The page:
In an effort to raise capable kids, it seems like I’m the one that needs to learn the most.
Standing in the kitchen with scissors my daughter says with a scowl, “why don’t you just let me do things? I know if I’m doing something wrong, but I’m not, I’m just doing stuff. Why can’t I just do it without you telling me how?!!”
I walked away at first with a chuckle, because normally when she gives me attitude it just makes me laugh. But the smile quickly faded as I realized she was right. These words hit pretty hard.
See, my goal as a father isn’t to protect her and her sister from the world. My goal is to raise them to be capable in the world. I’ve always felt like I encourage them to do things for themselves, to take risks and push their boundaries. On several occasions when they were younger, I’ve received odd looks from other parents or even my own family when I don’t react to my kid falling. They need to learn to pick themselves up and brush it off. I believe that whole heartedly.
But, this one is accident prone, and I find myself increasingly trying to avoid the next one. Recently she managed to spill a full glass of whatever she was drinking…at every meal that day. It isn’t just meals though, it is everything. I’ve realized that as they have gotten older and the mistakes have gotten bigger, (knocking a sippy cup over vs spilling an entire glass of milk on the floor) I’ve become less and less interested in them learning on their own.
Worse yet, when she spills her drink, drops something she needs to be careful with or hits something off the table by accident, I see it on her face immediately. The fear. She’s anticipating my reaction. The idea I’ve trained her to this reaction makes my stomach turn.
But I realize trying to help her avoid making a mistake is not anywhere near teaching her to be capable. It’s actually teaching her the opposite. While many times the mistakes or accidents are preventable, my response isn’t encouraging her to learn. What I’m actually teaching her is that she isn’t capable, that she is clumsy and careless. Which is just reinforced by my response when she does make a mistake.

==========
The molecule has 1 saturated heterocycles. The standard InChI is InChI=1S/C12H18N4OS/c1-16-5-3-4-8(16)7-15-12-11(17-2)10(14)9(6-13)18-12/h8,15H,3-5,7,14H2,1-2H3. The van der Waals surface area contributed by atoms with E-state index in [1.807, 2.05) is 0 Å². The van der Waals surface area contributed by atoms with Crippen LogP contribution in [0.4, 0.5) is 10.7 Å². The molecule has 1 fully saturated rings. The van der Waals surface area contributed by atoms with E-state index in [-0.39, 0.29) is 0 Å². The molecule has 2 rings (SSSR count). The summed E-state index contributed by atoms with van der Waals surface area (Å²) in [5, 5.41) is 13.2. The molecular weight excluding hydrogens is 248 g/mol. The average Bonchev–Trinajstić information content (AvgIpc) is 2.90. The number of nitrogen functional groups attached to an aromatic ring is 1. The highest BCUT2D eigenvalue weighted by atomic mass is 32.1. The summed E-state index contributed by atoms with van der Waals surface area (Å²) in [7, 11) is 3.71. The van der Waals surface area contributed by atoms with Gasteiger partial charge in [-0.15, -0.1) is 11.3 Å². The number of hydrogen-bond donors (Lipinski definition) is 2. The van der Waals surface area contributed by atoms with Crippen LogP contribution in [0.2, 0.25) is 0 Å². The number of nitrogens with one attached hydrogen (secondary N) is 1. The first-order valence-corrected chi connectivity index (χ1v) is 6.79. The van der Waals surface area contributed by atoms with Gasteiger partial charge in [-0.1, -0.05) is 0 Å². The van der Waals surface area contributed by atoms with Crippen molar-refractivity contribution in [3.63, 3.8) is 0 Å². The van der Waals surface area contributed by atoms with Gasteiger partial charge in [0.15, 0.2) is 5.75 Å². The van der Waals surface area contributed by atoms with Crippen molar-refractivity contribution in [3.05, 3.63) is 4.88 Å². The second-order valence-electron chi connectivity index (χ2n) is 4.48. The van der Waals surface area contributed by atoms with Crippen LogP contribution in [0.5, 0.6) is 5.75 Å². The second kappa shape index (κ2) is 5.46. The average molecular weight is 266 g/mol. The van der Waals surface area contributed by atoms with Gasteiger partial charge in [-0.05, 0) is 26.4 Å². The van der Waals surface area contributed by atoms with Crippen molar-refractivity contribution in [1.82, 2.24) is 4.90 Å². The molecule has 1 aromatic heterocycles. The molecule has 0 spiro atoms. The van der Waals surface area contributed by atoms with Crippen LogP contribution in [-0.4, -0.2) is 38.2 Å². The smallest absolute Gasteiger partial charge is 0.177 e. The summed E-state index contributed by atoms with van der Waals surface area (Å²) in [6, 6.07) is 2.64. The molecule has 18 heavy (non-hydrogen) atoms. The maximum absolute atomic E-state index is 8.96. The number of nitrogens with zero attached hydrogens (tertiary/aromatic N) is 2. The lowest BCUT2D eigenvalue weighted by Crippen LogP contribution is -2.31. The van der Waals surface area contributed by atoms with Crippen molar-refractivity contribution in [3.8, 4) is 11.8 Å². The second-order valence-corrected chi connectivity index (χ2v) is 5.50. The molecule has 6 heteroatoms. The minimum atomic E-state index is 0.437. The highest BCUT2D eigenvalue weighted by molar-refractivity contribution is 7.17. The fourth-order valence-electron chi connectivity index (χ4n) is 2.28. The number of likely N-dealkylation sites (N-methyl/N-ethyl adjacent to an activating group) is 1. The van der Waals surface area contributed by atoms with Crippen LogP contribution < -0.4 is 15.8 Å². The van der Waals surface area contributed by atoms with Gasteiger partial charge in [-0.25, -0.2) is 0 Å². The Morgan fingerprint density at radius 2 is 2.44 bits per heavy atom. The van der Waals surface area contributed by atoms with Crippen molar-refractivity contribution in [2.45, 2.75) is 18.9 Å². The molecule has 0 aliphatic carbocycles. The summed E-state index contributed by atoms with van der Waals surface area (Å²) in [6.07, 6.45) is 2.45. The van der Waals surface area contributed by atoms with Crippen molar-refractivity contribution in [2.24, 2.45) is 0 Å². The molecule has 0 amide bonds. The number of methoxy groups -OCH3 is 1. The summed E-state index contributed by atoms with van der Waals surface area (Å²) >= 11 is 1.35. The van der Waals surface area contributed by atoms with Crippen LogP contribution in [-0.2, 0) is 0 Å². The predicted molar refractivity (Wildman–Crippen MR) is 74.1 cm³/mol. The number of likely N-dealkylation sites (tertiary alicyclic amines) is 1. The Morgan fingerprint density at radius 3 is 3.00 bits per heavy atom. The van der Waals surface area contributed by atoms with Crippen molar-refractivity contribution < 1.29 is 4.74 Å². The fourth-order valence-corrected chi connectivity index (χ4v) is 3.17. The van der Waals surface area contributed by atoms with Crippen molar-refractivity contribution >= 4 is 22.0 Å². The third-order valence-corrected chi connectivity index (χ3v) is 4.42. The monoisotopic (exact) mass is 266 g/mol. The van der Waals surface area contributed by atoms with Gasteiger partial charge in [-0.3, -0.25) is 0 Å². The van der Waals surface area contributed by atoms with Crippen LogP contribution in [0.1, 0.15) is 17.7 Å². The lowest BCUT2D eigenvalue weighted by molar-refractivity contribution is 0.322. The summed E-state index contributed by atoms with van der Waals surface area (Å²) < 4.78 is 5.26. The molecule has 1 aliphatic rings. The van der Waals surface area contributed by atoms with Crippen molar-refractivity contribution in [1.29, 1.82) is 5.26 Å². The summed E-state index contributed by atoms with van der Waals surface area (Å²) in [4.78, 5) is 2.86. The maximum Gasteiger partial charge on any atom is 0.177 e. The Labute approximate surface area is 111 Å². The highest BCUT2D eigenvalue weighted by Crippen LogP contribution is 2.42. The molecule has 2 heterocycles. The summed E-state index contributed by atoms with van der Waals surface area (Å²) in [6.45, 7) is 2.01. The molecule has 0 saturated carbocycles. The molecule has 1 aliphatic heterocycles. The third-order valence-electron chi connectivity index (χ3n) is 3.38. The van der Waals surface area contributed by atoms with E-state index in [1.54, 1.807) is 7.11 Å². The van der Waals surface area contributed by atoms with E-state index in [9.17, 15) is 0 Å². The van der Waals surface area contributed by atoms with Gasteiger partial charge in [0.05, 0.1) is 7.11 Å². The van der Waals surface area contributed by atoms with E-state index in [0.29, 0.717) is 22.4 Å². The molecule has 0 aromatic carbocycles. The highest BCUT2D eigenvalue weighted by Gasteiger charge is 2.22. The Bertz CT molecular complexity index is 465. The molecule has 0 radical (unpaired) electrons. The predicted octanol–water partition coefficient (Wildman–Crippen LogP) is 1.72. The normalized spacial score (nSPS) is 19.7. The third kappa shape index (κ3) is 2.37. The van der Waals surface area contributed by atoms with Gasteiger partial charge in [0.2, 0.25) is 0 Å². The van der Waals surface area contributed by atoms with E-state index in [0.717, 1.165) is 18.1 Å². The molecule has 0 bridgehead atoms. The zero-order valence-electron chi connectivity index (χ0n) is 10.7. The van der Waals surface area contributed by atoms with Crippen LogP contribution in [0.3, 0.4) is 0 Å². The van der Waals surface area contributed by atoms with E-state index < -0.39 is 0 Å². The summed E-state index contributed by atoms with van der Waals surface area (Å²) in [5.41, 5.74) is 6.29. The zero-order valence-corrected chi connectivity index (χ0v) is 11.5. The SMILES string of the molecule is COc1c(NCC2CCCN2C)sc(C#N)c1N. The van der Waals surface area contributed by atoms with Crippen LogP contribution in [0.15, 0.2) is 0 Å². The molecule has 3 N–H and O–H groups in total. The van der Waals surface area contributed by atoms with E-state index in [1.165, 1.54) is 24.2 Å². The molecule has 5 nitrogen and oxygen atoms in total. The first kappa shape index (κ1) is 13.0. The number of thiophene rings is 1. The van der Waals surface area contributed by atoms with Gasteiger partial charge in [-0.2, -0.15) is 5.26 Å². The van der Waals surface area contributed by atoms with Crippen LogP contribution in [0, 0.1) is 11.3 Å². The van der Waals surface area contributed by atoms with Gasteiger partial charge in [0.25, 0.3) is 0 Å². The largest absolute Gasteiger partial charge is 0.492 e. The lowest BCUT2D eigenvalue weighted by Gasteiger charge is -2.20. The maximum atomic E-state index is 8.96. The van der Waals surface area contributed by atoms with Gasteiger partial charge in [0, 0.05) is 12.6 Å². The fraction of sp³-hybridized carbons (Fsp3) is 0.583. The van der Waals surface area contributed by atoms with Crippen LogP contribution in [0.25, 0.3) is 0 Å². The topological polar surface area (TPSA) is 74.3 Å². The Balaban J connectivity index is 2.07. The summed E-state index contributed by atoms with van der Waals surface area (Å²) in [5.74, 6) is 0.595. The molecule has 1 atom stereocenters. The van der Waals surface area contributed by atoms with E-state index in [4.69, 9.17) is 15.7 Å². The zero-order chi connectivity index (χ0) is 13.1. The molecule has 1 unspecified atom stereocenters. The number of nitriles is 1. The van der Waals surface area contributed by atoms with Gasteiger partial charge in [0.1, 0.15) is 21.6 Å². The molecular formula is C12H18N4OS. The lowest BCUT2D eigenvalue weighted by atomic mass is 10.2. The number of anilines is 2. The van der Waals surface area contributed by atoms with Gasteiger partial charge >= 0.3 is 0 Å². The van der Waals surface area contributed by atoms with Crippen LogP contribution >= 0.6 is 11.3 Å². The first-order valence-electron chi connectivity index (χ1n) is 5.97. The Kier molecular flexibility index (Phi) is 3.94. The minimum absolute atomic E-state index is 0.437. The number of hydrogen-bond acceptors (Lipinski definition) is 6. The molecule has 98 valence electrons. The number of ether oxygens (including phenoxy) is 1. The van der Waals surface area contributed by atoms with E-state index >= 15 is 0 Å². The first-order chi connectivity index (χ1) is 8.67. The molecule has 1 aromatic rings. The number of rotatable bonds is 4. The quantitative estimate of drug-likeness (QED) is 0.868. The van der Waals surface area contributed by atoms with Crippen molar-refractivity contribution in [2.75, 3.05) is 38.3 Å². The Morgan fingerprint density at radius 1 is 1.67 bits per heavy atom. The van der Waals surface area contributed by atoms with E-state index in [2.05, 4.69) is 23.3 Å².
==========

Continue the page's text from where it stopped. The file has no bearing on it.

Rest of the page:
What she asked me is exactly right. Why can’t I just let her do things? Why can’t I let her learn through experience? Spills and accidents aren’t the end of the world.
This says far more about me as a father than it does anything else. I have a lot to learn.
Logically, I understand this. But emotionally, I need to be patient and realize every day is an opportunity to show them they can try more things and push themselves. While the downside is relatively small, it is a great time to teach them to accept risk.
The message that comes along with my reaction is that she isn’t capable, that she needs someone to do things for her and that isn’t the adult I want to her to be. Each day there are many things she is capable of, if I let her. She doesn’t need me to make her lunch or put her dishes in the sink or get her drink for dinner. They can manage all of that. And every day they do those independent tasks, they gain more belief in what they are capable on their own!
Doing things right the first time doesn’t build confidence, it sets unfair expectations. Giving her an opportunity for failure…even if that failure is dropping an entire box of cereal on the floor, is an opportunity to build confidence. Each time she accomplishes something she initially didn’t think she could, I can see the confidence grow. It translates into a quicker response to another opportunity to try something new. I’ve always recognized this and tried to thoughtfully challenge my daughters to do more. But as they have gotten older I’ve found myself giving less and less new opportunities.
Just when I think I have a handle on this whole parenting thing, they grow to a new stage and I have to get better. I expect this won’t be changing any time soon, or maybe ever. I’ve found the stages seem to get more difficult as we go, but I’m determined to succeed at raising capable adults. We have a long way to go!
Photo Credit: flickr/ruphag
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